The Oreos-God connection
Can abstaining from Oreos produce a closer communion with God?
I’ll get to that in a bit.
As you may know, we are in the early stages of Lent, a portion of the church year that I liken in some respects to a New Year’s Day hangover: a time in which to pause and soberly consider, What the hell have I been up to?
Especially if you spent the period immediately preceeding Lent in New Orleans. Trust me on this.
My Southern Baptist upbringing didn’t prepare me for Lent. In terms of the church calendar there was Christmas, and Easter, and that pretty much covered things.
Lint, I knew. Lent, not so much.
If pressed, I might have assumed it was one of those observances left to Roman Catholics, a relatively rare breed in my hometown who attended a service called “Mass,” might wear a St. Christopher medal around their neck and sometimes produced large families (for reasons I didn’t then understand).
Don’t get me wrong. Some of my best friends (and the first girl I ever kissed) were Catholic. I thought the concept was appealingly exotic. I just had no clue what beliefs it involved.
Baptist Sunday school is not big on instruction about other groups.
Times change, my denomination changed, and for the past 20-plus years Lent has been an annual period in which I generally undertake a fast of some sort as an exercise in physical and spiritual discipline.
Some years I’ve gone a different route – adding, rather than subtracting. But my vows for daily Bible reading or meditation always seemed to lack a certain … devotion, you might say.
Early fasting versions included giving up meat, or smoking, or non-sacramental alcohol. But each poses a problem now: I’ve pretty much given up smoking anyway; I wouldn’t want to subject my wife to a meatless diet; and spring training baseball (which always falls within Lent) would not be the same without a refreshing brew. Or two.
So lately I’ve pretty much settled into eliminating sweets during the 40 days (excluding Sundays) of Lent, an admittedly feeble but sincere commemoration of Jesus’ 40 days of fasting in the desert before his ministry.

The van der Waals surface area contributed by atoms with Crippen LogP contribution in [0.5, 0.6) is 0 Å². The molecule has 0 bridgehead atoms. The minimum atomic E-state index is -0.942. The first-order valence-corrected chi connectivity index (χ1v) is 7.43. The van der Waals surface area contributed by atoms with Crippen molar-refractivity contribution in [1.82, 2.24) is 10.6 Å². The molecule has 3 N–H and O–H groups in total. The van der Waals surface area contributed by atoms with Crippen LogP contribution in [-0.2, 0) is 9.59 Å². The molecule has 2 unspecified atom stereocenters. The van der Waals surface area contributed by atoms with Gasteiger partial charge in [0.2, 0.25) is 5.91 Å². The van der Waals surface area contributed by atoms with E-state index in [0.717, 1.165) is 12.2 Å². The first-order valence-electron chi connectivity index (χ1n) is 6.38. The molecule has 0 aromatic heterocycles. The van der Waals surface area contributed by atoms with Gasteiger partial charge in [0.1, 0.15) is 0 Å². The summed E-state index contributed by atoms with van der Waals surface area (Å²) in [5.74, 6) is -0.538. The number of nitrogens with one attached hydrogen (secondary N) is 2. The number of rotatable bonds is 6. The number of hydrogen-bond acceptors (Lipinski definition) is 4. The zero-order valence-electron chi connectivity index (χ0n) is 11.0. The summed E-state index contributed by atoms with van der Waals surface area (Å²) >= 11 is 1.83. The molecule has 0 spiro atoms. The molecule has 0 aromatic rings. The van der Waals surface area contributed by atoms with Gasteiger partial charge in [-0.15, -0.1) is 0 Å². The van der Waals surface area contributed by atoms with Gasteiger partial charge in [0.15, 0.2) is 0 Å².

Which bring us to that question of whether abstaining from Oreos or Snickers or the like brings one in closer communion with God. To which I would say, not exactly. But there’s something about a forbidden fruit, as the Bible’s tale of Eden so aptly illustrates, that tends to focus desire. I sometimes think that if I instead gave up asparagus, which I never eat anyway, I’d quickly develop a craving for it.
And so every time I feel the urge for something sweet – like, say, the praline pecans my wife has left so provocatively visible in a kitchen tower – I’m reminded of why I’m not eating it. And there’s the Oreos-God connection.
Some people suggest that, instead of some alimentary sacrifice, a more reverent Lent could involve forgoing some other things. Instead of chocolate, say, why not give up impatience, blame, guilt, hatred, bitterness, worry, pride, envy …
To me, that misses the point. One of the great things about a Lenten fast is finally breaking it. My meatless period, for instance, ended with perhaps the best roast beef po-boy in history. Last year I had some killer brownies.
Giving up something you don’t want to start again? That’s cheating.
Joe Rogers worked for The Clarion-Ledger, The Tennessean and The New York Times. He can be reached at email@example.com or on Twitter @jrogink.
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